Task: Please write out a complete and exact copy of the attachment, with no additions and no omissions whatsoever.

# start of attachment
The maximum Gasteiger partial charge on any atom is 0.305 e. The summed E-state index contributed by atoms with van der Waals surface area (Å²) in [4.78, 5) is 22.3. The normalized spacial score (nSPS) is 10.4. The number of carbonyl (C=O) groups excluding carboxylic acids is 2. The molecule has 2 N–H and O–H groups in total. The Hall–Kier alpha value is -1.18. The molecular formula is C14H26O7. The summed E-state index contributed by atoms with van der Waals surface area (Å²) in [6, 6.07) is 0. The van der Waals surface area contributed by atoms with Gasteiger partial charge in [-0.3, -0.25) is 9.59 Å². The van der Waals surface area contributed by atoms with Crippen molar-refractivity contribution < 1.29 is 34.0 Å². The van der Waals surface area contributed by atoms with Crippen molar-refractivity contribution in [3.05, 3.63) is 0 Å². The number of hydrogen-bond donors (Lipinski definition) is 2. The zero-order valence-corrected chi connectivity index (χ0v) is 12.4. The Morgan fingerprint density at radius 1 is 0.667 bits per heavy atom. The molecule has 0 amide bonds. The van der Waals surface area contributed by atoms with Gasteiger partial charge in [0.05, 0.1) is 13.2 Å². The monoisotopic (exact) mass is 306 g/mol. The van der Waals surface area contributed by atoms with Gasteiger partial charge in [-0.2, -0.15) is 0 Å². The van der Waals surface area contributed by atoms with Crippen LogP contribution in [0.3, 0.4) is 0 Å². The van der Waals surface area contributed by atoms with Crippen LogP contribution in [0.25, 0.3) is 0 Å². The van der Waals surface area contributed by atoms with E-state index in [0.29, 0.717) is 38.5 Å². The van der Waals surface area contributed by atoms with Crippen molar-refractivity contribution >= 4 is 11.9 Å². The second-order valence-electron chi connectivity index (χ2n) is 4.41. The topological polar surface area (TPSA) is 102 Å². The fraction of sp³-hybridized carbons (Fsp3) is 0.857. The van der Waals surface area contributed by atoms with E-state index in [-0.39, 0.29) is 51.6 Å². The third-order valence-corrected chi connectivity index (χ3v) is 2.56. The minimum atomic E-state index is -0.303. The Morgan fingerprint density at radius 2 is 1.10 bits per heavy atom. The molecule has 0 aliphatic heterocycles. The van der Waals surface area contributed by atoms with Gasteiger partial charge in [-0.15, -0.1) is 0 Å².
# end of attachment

The maximum Gasteiger partial charge on any atom is 0.305 e. The summed E-state index contributed by atoms with van der Waals surface area (Å²) in [4.78, 5) is 22.3. The normalized spacial score (nSPS) is 10.4. The number of carbonyl (C=O) groups excluding carboxylic acids is 2. The molecule has 2 N–H and O–H groups in total. The Hall–Kier alpha value is -1.18. The molecular formula is C14H26O7. The summed E-state index contributed by atoms with van der Waals surface area (Å²) in [6, 6.07) is 0. The van der Waals surface area contributed by atoms with Gasteiger partial charge in [-0.3, -0.25) is 9.59 Å². The van der Waals surface area contributed by atoms with Crippen molar-refractivity contribution < 1.29 is 34.0 Å². The van der Waals surface area contributed by atoms with Crippen molar-refractivity contribution in [3.05, 3.63) is 0 Å². The number of hydrogen-bond donors (Lipinski definition) is 2. The zero-order valence-corrected chi connectivity index (χ0v) is 12.4. The Morgan fingerprint density at radius 1 is 0.667 bits per heavy atom. The molecule has 0 amide bonds. The van der Waals surface area contributed by atoms with Gasteiger partial charge in [0.05, 0.1) is 13.2 Å². The monoisotopic (exact) mass is 306 g/mol. The van der Waals surface area contributed by atoms with Gasteiger partial charge in [-0.2, -0.15) is 0 Å². The van der Waals surface area contributed by atoms with Crippen LogP contribution in [0.3, 0.4) is 0 Å². The van der Waals surface area contributed by atoms with Crippen LogP contribution in [0.25, 0.3) is 0 Å². The van der Waals surface area contributed by atoms with E-state index in [0.29, 0.717) is 38.5 Å². The van der Waals surface area contributed by atoms with Crippen molar-refractivity contribution >= 4 is 11.9 Å². The second-order valence-electron chi connectivity index (χ2n) is 4.41. The topological polar surface area (TPSA) is 102 Å². The fraction of sp³-hybridized carbons (Fsp3) is 0.857. The van der Waals surface area contributed by atoms with E-state index in [-0.39, 0.29) is 51.6 Å². The third-order valence-corrected chi connectivity index (χ3v) is 2.56. The minimum atomic E-state index is -0.303. The Morgan fingerprint density at radius 2 is 1.10 bits per heavy atom. The molecule has 0 aliphatic heterocycles. The van der Waals surface area contributed by atoms with Gasteiger partial charge in [-0.15, -0.1) is 0 Å².